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Title: Influence of Unburnt Carbon in the Performance of Concrete Mixtures

Author(s): L. Coppola, R. Troli, P. Zaffaroni, G. Belz and M. Collepardi

Publication: Symposium Paper

Volume: 178


Appears on pages(s): 257-272

Keywords: carbon; cementitious material; compressive strength; concrete; fly ash; slump; superplasticizer.

Date: 6/1/1998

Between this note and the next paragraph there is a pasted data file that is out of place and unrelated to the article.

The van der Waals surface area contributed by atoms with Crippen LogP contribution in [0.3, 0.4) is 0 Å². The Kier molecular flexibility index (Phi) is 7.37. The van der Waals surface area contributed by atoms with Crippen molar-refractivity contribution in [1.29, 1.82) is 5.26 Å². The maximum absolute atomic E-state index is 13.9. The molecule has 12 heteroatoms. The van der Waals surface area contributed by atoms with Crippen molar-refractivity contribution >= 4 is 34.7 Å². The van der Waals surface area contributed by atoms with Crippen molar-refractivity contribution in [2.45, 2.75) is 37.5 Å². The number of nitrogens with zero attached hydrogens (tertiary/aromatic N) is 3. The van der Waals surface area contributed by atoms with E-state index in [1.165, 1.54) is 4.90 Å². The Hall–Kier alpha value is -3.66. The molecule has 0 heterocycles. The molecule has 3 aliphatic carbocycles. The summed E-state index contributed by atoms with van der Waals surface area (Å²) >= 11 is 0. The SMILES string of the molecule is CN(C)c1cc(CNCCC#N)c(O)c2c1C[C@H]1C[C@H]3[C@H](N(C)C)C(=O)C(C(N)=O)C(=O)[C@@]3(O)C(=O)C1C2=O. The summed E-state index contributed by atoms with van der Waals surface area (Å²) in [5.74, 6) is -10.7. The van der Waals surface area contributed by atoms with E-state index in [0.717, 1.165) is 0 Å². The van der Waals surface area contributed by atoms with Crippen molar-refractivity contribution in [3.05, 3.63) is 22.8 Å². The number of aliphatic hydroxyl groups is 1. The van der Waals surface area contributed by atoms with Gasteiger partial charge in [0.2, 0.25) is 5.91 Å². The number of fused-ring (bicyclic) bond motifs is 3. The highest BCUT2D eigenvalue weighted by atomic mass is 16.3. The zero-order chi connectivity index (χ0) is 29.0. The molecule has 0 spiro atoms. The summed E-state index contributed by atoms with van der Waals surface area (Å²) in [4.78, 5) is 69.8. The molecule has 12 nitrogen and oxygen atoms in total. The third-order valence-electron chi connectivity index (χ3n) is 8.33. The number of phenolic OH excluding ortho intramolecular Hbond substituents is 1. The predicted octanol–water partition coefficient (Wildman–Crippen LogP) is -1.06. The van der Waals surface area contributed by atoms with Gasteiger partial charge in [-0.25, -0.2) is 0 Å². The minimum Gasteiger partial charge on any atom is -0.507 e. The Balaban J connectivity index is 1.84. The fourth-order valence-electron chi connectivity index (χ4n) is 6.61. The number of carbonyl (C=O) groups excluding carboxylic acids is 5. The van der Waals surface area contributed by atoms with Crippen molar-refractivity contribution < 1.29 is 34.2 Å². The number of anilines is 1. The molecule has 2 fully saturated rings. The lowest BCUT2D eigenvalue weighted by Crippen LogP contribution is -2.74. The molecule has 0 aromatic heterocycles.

In many standard specifications there is a limit for the maximum amount of unburnt carbon of fly ashes often referred to as LOI. In particular, according to the European norm EN 450, this limit is 5% on the continental basis of the European Unity, or 7% on the domestic national basis. Therefore, fly ashes with LO1 over 7% should be rejected as a supplementary cementitious material in concrete mixtures. Four fly ashes from coal-fired electric generating plants, with LO1 content of about 4, 7, 9, and 1 l%, were used to manufacture concrete mixtures. They had the water-cement (W/C) ratio of 0.68, corresponding to a water-binder ratio of 0.48 and a fly ash/binder ratio of 0.30. A small amount of superplasticizer (0.3- 0.4% by cement mass) was required to compensate the slump decrease caused by fly ash with higher LOI (> 7%). Two reference concrete mixtures, without fly ash, were also produced with a w/c of 0.68 and 0.48. The performance of all these concrete mixtures was assessed in terms of compressive strength at early and later ages (l-l 80 days), water-permeability, chloride diffusion, and carbonation rate. There was no evidence available which indicated that the LO1 content of the fly ash affected negatively any of the properties studied. In particular, due perhaps to its peculiar pozzolanic activity, the fly ash with the highest LO1 content (11.30%) performed better than that with the smallest amount of LO1 material, (4.19%). This occurred in terms of higher compressive strength, lower water-permeability, slower chloride diffusion, and decreased carbonation rate in the corresponding concretes. Therefore, the conformity criteria adopted by some standard specifications in rejecting fly ashes only on the basis of the relatively high LO1 content, without determining the corresponding concrete performance in terms of strength and durability, appear to be technologically inadequate and


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